One of my favorite literary websites is LitHub. It’s smart, clever and full of important, insightful book news, very often news you can use. The editors at LitHub aggregate current interesting pieces from other important sites as well as create their own original bookish journalism, criticism and writing advice.
I want to share a recent piece from the site that is heartrending for any book lover: an essay on the difficulty of reducing the size of one’s personal library. We’ve all been there, stymied by the threat of books completely overwhelming our very living space. Such a situation always requires painful decisions and soul searching. Our love for books has become out-sized, perhaps even an addiction or a type of hoarding. Oh my. So periodically we have tortured days of reckoning in our book rich lives.
On the Heartbreaking Difficulty of Getting Rid of Books
Summer Brennan Attempts Marie Kondo’s Approach to Tidying Up Her Library
Like a lot of avid readers, I enjoyed Marie Kondo’s The Life-Changing Magic of Tidying Up but bristled when it came to the section about books. The gist of her now-famous method is this: go through all your possessions by category, touch everything, keep only that which “sparks joy,” and watch as your world is transformed. It seems simple enough, but Kondo gives minimalism the hard sell when it comes to books, urging readers to ditch as many of them as they can. You may think that a book sparks joy, she argues, but you’re probably wrong and should get rid of it, especially if you haven’t read it yet.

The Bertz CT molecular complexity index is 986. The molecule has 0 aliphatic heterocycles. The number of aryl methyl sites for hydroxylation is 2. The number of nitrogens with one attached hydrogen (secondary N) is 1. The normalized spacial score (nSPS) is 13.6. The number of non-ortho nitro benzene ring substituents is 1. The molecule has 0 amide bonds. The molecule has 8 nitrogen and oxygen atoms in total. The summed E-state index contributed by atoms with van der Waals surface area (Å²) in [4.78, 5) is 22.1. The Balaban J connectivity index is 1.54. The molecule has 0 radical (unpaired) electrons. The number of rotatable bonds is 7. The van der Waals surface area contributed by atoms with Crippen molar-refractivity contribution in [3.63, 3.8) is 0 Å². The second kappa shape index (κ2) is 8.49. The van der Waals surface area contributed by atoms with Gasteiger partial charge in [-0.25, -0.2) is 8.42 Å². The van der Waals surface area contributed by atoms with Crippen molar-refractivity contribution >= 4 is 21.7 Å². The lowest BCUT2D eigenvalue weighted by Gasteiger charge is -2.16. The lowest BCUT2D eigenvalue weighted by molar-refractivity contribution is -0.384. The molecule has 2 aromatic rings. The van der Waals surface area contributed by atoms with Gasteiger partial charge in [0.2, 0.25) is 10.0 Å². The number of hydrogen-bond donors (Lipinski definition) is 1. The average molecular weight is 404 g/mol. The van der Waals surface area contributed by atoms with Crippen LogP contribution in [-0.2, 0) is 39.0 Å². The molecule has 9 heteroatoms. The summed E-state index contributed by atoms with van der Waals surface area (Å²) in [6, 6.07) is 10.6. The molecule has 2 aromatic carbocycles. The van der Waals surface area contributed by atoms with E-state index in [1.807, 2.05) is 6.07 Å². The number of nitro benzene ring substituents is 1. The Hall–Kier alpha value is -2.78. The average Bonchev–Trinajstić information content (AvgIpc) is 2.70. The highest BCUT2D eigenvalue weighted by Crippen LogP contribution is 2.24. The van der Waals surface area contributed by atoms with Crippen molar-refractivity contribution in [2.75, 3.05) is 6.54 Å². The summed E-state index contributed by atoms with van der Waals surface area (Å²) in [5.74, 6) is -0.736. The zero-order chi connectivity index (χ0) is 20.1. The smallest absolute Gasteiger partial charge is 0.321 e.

Paring down one’s wardrobe is one thing, but what kind of degenerate only wants to own 30 books (or fewer) at a time on purpose? What sort of psychopath rips out pages from their favorite books and throws away the rest so they can, as Kondo puts it, “keep only the words they like?”
For those of us for whom even the word “book” sparks joy, this constitutes a serious disconnect. Still, as the weather gets warmer, many readers will tackle their spring cleaning with The Life-Changing Magic in hand.
I wondered, can Kondo’s Spartan methods be adapted for someone who feels about books the way the National Rifle Association feels about guns, invoking the phrase “cold dead hands”? I decided to give it a try.
Following her instructions, I herded all of my books into one room and put them on the floor. There were more than 500, ranging from books I’d been given as a small child to advance review copies of novels I’d received within the last week. Somehow they did not appear as numerous as one would expect. They looked vulnerable and exposed when stacked up in this way, out of context, like when the TSA zips open your suitcase at the airport. But that is the point of the KonMari method—to force us to see our possessions under the fluorescent light of disorientation.
Oh, I thought, scanning tattered paperbacks and long-forgotten class-assigned texts.
Oh. …. [Read the rest here]